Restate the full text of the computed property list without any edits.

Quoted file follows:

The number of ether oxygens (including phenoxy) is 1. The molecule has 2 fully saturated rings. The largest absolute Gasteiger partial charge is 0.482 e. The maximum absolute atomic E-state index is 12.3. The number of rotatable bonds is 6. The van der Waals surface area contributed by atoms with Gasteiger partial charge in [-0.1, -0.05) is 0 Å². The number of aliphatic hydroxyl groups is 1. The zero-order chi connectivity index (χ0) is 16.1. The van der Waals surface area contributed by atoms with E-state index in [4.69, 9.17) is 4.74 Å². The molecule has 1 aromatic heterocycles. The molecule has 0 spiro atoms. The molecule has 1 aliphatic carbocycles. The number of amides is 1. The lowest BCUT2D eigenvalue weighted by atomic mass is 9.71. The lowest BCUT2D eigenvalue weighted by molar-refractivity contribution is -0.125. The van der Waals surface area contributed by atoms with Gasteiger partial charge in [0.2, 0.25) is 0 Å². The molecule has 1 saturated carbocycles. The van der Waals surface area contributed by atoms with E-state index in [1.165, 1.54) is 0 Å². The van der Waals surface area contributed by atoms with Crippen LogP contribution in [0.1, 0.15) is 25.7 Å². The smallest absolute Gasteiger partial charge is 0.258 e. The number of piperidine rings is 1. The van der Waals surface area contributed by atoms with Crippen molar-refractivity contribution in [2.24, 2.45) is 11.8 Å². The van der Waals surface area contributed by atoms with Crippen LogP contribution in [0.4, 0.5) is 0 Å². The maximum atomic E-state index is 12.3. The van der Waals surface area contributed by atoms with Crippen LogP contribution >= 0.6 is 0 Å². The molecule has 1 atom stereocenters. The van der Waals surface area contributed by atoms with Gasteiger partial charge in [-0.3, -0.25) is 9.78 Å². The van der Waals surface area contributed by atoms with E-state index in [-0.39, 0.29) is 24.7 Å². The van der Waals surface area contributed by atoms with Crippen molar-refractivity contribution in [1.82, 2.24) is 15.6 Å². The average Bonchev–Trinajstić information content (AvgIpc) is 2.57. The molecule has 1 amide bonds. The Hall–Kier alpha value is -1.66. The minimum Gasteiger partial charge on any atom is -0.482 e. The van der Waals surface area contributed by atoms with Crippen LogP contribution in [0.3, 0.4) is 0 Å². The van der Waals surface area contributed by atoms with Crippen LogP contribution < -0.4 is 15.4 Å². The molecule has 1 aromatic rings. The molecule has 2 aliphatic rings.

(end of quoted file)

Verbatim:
The number of ether oxygens (including phenoxy) is 1. The molecule has 2 fully saturated rings. The largest absolute Gasteiger partial charge is 0.482 e. The maximum absolute atomic E-state index is 12.3. The number of rotatable bonds is 6. The van der Waals surface area contributed by atoms with Gasteiger partial charge in [-0.1, -0.05) is 0 Å². The number of aliphatic hydroxyl groups is 1. The zero-order chi connectivity index (χ0) is 16.1. The van der Waals surface area contributed by atoms with E-state index in [4.69, 9.17) is 4.74 Å². The molecule has 1 aromatic heterocycles. The molecule has 0 spiro atoms. The molecule has 1 aliphatic carbocycles. The number of amides is 1. The lowest BCUT2D eigenvalue weighted by atomic mass is 9.71. The lowest BCUT2D eigenvalue weighted by molar-refractivity contribution is -0.125. The van der Waals surface area contributed by atoms with Gasteiger partial charge in [0.2, 0.25) is 0 Å². The molecule has 1 saturated carbocycles. The van der Waals surface area contributed by atoms with E-state index in [1.165, 1.54) is 0 Å². The van der Waals surface area contributed by atoms with Crippen LogP contribution in [0.1, 0.15) is 25.7 Å². The smallest absolute Gasteiger partial charge is 0.258 e. The number of piperidine rings is 1. The van der Waals surface area contributed by atoms with Crippen molar-refractivity contribution in [2.24, 2.45) is 11.8 Å². The van der Waals surface area contributed by atoms with Crippen LogP contribution in [0.4, 0.5) is 0 Å². The maximum atomic E-state index is 12.3. The van der Waals surface area contributed by atoms with Crippen LogP contribution >= 0.6 is 0 Å². The molecule has 1 atom stereocenters. The van der Waals surface area contributed by atoms with Gasteiger partial charge in [-0.3, -0.25) is 9.78 Å². The van der Waals surface area contributed by atoms with E-state index in [-0.39, 0.29) is 24.7 Å². The van der Waals surface area contributed by atoms with Crippen molar-refractivity contribution in [1.82, 2.24) is 15.6 Å². The average Bonchev–Trinajstić information content (AvgIpc) is 2.57. The molecule has 1 amide bonds. The Hall–Kier alpha value is -1.66. The minimum Gasteiger partial charge on any atom is -0.482 e. The van der Waals surface area contributed by atoms with Crippen LogP contribution in [0.3, 0.4) is 0 Å². The van der Waals surface area contributed by atoms with Crippen LogP contribution < -0.4 is 15.4 Å². The molecule has 1 aromatic rings. The molecule has 2 aliphatic rings.